Given the blockchain’s disruption of financial services, it’s hard to find a segment that has not been influenced by the technology. Cryptocurrencies have made a strong impact on payments, remittances, and foreign exchange. Initial coin offerings (ICOs) have challenged stock investing, startup loans, and venture capitalReal estate hasn’t escaped blockchain disruption either. Previously, transacting high value assets such as real estate exclusively through digital channels has never been the norm.
Blockchain cryptocurrencies are in a bubble much like the dot-com boom of the late 1990s. The simplest of blockchain ideas are fetching sky-high valuations, with people all over the world falling over themselves to invest. Despite its volume of participants, the crypto market is currently very unstable and dominated by rumor and speculation more than any other factor. This is because cryptocurrencies’ value is not tied to a real fiat or underlying physical assets.
Blockchain is quickly becoming a buzzword in daily conversation, largely due to the popularity of cryptocurrencies like bitcoin, but also because of the innovations being built with the technology. As entrepreneurs and developers move to adopt blockchain, its potential to disrupt businesses far and wide becomes increasingly obvious. Blockchain technology uses the power of an encrypted, organized network of computers to run all kinds of processes.
Muck Rack makes it simple to find people, tweets, or articles that mention any name, keyword, company, hashtag etc. We've compiled this guide to help you make the most of your search.
Selecting a term
Start searching tweets, articles from media outlets, articles mentioned in tweets, journalists'
names, titles and bios with some suggested searches:
Companies or Topics (e.g. iPhone, Microsoft)
Phrases (e.g. "cloud computing") — use quotes to keep the terms together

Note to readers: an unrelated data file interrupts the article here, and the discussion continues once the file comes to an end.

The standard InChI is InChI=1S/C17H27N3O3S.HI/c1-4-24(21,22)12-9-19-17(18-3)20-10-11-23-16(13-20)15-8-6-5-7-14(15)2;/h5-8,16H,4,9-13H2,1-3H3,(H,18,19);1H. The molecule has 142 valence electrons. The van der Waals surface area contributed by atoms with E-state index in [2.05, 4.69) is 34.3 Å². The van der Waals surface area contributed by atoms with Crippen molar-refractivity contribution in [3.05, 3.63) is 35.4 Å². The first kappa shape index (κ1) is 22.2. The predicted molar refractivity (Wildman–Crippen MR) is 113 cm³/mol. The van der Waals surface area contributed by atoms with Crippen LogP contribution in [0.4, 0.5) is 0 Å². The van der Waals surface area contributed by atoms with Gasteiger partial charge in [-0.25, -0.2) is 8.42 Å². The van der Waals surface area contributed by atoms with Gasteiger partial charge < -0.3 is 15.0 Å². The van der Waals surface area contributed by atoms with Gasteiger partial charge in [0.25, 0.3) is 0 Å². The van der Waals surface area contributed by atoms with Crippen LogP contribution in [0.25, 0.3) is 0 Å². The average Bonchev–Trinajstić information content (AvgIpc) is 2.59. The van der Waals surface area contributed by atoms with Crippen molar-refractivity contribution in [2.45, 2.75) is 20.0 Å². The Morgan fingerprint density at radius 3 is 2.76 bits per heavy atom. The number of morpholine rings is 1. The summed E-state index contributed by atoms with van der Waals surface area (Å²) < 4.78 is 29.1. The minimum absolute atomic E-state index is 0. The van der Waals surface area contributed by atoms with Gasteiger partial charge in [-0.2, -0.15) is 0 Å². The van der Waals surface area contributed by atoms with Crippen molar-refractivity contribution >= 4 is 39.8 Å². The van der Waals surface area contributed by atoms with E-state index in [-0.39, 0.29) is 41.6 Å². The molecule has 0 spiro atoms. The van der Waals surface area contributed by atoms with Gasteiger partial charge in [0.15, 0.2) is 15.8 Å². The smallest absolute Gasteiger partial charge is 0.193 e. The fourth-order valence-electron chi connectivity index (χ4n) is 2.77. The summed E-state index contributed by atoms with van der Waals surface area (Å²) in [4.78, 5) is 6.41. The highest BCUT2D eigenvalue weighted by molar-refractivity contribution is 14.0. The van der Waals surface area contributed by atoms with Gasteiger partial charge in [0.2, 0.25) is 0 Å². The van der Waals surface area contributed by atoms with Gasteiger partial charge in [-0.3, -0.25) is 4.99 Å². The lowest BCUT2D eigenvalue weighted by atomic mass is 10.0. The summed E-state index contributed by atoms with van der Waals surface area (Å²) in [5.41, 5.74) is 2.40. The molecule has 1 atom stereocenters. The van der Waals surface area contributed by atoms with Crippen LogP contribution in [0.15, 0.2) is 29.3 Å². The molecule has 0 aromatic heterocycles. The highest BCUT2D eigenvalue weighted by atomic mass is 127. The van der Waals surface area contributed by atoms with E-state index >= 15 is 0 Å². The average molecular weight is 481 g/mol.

Twitter handles (e.g. @username) — returns those who have mentioned or replied to
Names (e.g. "David Pogue")
Hashtags (e.g. #sxsw, #london2012)
Bio details (e.g. vegan, Olympics, father)
Muck Rack's Advanced Search allows for many boolean operators.
Find results that mention multiple specified terms, use AND or
+. For example, ensure each result contains both Elon Musk and Mark Zuckerberg by
searching Obama AND Romney or Obama + Romney.
Use the operators OR or , to broaden your search when you'd like either of
multiple terms to appear in results. (This is the default behavior of our search when no operators
are used.) For example, search for democrat OR republican to find results that refer to
Democrats and/or Republicans.
Use NOT or - to subtract results from your search. For
example, searching Disney will yield results about the Walt Disney Company as well as Walt Disney
World Resort. To exclude mentions of Disney World, search for Disney -World or Disney
When using one of these operators with a phrase, enclose it in quotation marks. For example, you can
find results about smartphones excluding Apple's iPhone 4S by searching smartphone -"iPhone
Exact case matching or punctuation
If you're searching for a brand name or keyword that relies on specific punctuation marks or capitalization, you can
find results that match your exact query by adding matchcase: before the keyword you're searching for, like matchcase:E*TRADE .
Use parentheses to separate multiple
boolean phrases. For example, to find journalists talking about having fun in Disney World or
Disneyland, search for ("disney world" OR disneyland) AND fun.
An asterisk can be used to search for any variation of a root word truncated by the asterisk. For example, searching for admin* will return results for administrator, administration, administer, administered, etc.
A near operator is an AND operator where you can control the distance between the words. You can vary the distance the near operation uses by adding a forward slash and number (between 0-99) such as strawberries NEAR/10 "whipped cream", which means the strawberries must exist within 10 words of "whipped cream".